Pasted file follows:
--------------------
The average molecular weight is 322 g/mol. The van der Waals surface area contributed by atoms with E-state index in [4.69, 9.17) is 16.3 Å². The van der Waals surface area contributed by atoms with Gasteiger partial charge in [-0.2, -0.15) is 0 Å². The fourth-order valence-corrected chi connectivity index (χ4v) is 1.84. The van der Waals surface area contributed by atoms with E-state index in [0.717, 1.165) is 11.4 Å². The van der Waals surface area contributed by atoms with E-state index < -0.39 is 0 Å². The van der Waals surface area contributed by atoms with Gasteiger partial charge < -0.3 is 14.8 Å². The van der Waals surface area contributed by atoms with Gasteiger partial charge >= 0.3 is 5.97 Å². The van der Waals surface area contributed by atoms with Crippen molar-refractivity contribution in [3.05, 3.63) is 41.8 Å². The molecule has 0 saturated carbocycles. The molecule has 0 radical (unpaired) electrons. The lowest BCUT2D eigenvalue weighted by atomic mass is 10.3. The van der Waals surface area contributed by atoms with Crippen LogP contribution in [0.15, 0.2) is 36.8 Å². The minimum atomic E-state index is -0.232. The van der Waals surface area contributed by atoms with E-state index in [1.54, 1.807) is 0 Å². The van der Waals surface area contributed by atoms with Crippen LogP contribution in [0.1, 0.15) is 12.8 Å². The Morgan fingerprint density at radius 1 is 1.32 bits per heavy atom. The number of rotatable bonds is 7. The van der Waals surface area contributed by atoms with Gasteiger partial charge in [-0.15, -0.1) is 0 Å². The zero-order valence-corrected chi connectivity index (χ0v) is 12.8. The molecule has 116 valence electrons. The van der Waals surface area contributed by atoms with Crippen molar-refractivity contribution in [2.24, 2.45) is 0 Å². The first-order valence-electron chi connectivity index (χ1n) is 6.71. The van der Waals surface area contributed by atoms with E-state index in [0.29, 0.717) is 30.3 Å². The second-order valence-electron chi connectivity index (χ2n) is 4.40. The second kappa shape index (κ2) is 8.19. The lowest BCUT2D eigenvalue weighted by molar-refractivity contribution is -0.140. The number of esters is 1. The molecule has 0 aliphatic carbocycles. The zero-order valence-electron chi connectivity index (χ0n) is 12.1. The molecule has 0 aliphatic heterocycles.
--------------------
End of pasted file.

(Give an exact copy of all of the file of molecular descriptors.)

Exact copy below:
The average molecular weight is 322 g/mol. The van der Waals surface area contributed by atoms with E-state index in [4.69, 9.17) is 16.3 Å². The van der Waals surface area contributed by atoms with Gasteiger partial charge in [-0.2, -0.15) is 0 Å². The fourth-order valence-corrected chi connectivity index (χ4v) is 1.84. The van der Waals surface area contributed by atoms with E-state index in [0.717, 1.165) is 11.4 Å². The van der Waals surface area contributed by atoms with E-state index < -0.39 is 0 Å². The van der Waals surface area contributed by atoms with Gasteiger partial charge < -0.3 is 14.8 Å². The van der Waals surface area contributed by atoms with Gasteiger partial charge >= 0.3 is 5.97 Å². The van der Waals surface area contributed by atoms with Crippen molar-refractivity contribution in [3.05, 3.63) is 41.8 Å². The molecule has 0 saturated carbocycles. The molecule has 0 radical (unpaired) electrons. The lowest BCUT2D eigenvalue weighted by atomic mass is 10.3. The van der Waals surface area contributed by atoms with Crippen LogP contribution in [0.15, 0.2) is 36.8 Å². The minimum atomic E-state index is -0.232. The van der Waals surface area contributed by atoms with E-state index in [1.54, 1.807) is 0 Å². The van der Waals surface area contributed by atoms with Crippen LogP contribution in [0.1, 0.15) is 12.8 Å². The Morgan fingerprint density at radius 1 is 1.32 bits per heavy atom. The number of rotatable bonds is 7. The van der Waals surface area contributed by atoms with Gasteiger partial charge in [-0.15, -0.1) is 0 Å². The zero-order valence-corrected chi connectivity index (χ0v) is 12.8. The molecule has 116 valence electrons. The van der Waals surface area contributed by atoms with Crippen molar-refractivity contribution in [2.24, 2.45) is 0 Å². The first-order valence-electron chi connectivity index (χ1n) is 6.71. The van der Waals surface area contributed by atoms with E-state index in [0.29, 0.717) is 30.3 Å². The second-order valence-electron chi connectivity index (χ2n) is 4.40. The second kappa shape index (κ2) is 8.19. The lowest BCUT2D eigenvalue weighted by molar-refractivity contribution is -0.140. The number of esters is 1. The molecule has 0 aliphatic carbocycles. The zero-order valence-electron chi connectivity index (χ0n) is 12.1. The molecule has 0 aliphatic heterocycles.